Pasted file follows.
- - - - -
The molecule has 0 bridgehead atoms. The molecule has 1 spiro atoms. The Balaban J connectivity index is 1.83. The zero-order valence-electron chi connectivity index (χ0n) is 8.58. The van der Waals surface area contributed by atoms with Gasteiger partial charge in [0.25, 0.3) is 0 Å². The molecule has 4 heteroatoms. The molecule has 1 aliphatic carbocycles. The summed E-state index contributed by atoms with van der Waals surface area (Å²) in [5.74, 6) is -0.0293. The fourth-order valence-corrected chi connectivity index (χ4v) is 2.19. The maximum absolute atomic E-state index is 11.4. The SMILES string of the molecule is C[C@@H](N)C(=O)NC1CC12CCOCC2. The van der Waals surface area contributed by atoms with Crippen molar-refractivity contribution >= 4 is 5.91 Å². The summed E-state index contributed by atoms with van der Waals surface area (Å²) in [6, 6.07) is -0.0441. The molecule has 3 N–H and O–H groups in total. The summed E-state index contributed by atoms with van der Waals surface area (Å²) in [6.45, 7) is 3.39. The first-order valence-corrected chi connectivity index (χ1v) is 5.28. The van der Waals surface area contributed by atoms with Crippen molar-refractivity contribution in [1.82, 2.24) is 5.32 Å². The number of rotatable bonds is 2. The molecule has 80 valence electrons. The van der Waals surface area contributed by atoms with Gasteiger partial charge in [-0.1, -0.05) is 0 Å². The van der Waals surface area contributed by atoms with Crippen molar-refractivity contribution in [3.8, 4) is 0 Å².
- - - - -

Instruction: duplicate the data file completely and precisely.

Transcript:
The molecule has 0 bridgehead atoms. The molecule has 1 spiro atoms. The Balaban J connectivity index is 1.83. The zero-order valence-electron chi connectivity index (χ0n) is 8.58. The van der Waals surface area contributed by atoms with Gasteiger partial charge in [0.25, 0.3) is 0 Å². The molecule has 4 heteroatoms. The molecule has 1 aliphatic carbocycles. The summed E-state index contributed by atoms with van der Waals surface area (Å²) in [5.74, 6) is -0.0293. The fourth-order valence-corrected chi connectivity index (χ4v) is 2.19. The maximum absolute atomic E-state index is 11.4. The SMILES string of the molecule is C[C@@H](N)C(=O)NC1CC12CCOCC2. The van der Waals surface area contributed by atoms with Crippen molar-refractivity contribution >= 4 is 5.91 Å². The summed E-state index contributed by atoms with van der Waals surface area (Å²) in [6, 6.07) is -0.0441. The molecule has 3 N–H and O–H groups in total. The summed E-state index contributed by atoms with van der Waals surface area (Å²) in [6.45, 7) is 3.39. The first-order valence-corrected chi connectivity index (χ1v) is 5.28. The van der Waals surface area contributed by atoms with Crippen molar-refractivity contribution in [1.82, 2.24) is 5.32 Å². The number of rotatable bonds is 2. The molecule has 80 valence electrons. The van der Waals surface area contributed by atoms with Gasteiger partial charge in [-0.1, -0.05) is 0 Å². The van der Waals surface area contributed by atoms with Crippen molar-refractivity contribution in [3.8, 4) is 0 Å².